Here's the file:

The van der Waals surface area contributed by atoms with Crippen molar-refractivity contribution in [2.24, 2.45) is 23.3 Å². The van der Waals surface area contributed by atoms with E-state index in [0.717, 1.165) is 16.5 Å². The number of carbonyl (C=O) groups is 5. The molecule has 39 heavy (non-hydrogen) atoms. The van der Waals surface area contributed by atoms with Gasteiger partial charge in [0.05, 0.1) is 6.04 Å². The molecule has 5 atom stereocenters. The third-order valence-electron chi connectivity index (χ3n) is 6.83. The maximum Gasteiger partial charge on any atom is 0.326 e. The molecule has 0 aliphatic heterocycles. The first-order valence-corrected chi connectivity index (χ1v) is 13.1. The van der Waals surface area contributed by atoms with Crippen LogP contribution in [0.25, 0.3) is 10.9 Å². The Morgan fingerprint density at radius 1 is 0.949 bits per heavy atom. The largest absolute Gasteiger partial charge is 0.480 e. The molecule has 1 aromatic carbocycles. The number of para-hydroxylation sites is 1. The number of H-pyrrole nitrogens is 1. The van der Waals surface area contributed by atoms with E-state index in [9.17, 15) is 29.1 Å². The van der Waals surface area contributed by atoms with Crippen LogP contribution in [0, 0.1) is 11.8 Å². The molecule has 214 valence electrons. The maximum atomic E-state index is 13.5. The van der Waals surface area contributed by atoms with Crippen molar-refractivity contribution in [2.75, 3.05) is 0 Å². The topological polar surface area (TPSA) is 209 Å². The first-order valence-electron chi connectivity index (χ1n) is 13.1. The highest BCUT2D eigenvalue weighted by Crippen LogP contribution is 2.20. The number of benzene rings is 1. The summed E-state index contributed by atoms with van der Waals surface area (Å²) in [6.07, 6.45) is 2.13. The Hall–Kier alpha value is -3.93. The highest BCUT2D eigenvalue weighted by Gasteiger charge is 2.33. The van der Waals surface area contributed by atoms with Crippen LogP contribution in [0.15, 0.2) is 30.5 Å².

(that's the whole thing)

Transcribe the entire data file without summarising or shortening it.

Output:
The van der Waals surface area contributed by atoms with Crippen molar-refractivity contribution in [2.24, 2.45) is 23.3 Å². The van der Waals surface area contributed by atoms with E-state index in [0.717, 1.165) is 16.5 Å². The number of carbonyl (C=O) groups is 5. The molecule has 39 heavy (non-hydrogen) atoms. The van der Waals surface area contributed by atoms with Gasteiger partial charge in [0.05, 0.1) is 6.04 Å². The molecule has 5 atom stereocenters. The third-order valence-electron chi connectivity index (χ3n) is 6.83. The maximum Gasteiger partial charge on any atom is 0.326 e. The molecule has 0 aliphatic heterocycles. The first-order valence-corrected chi connectivity index (χ1v) is 13.1. The van der Waals surface area contributed by atoms with Crippen LogP contribution in [0.25, 0.3) is 10.9 Å². The Morgan fingerprint density at radius 1 is 0.949 bits per heavy atom. The largest absolute Gasteiger partial charge is 0.480 e. The molecule has 1 aromatic carbocycles. The number of para-hydroxylation sites is 1. The number of H-pyrrole nitrogens is 1. The van der Waals surface area contributed by atoms with E-state index in [9.17, 15) is 29.1 Å². The van der Waals surface area contributed by atoms with Crippen LogP contribution in [0, 0.1) is 11.8 Å². The molecule has 214 valence electrons. The maximum atomic E-state index is 13.5. The van der Waals surface area contributed by atoms with Crippen molar-refractivity contribution in [2.75, 3.05) is 0 Å². The topological polar surface area (TPSA) is 209 Å². The first-order valence-electron chi connectivity index (χ1n) is 13.1. The highest BCUT2D eigenvalue weighted by Crippen LogP contribution is 2.20. The number of benzene rings is 1. The summed E-state index contributed by atoms with van der Waals surface area (Å²) in [6.07, 6.45) is 2.13. The Hall–Kier alpha value is -3.93. The highest BCUT2D eigenvalue weighted by Gasteiger charge is 2.33. The van der Waals surface area contributed by atoms with Crippen LogP contribution in [0.15, 0.2) is 30.5 Å².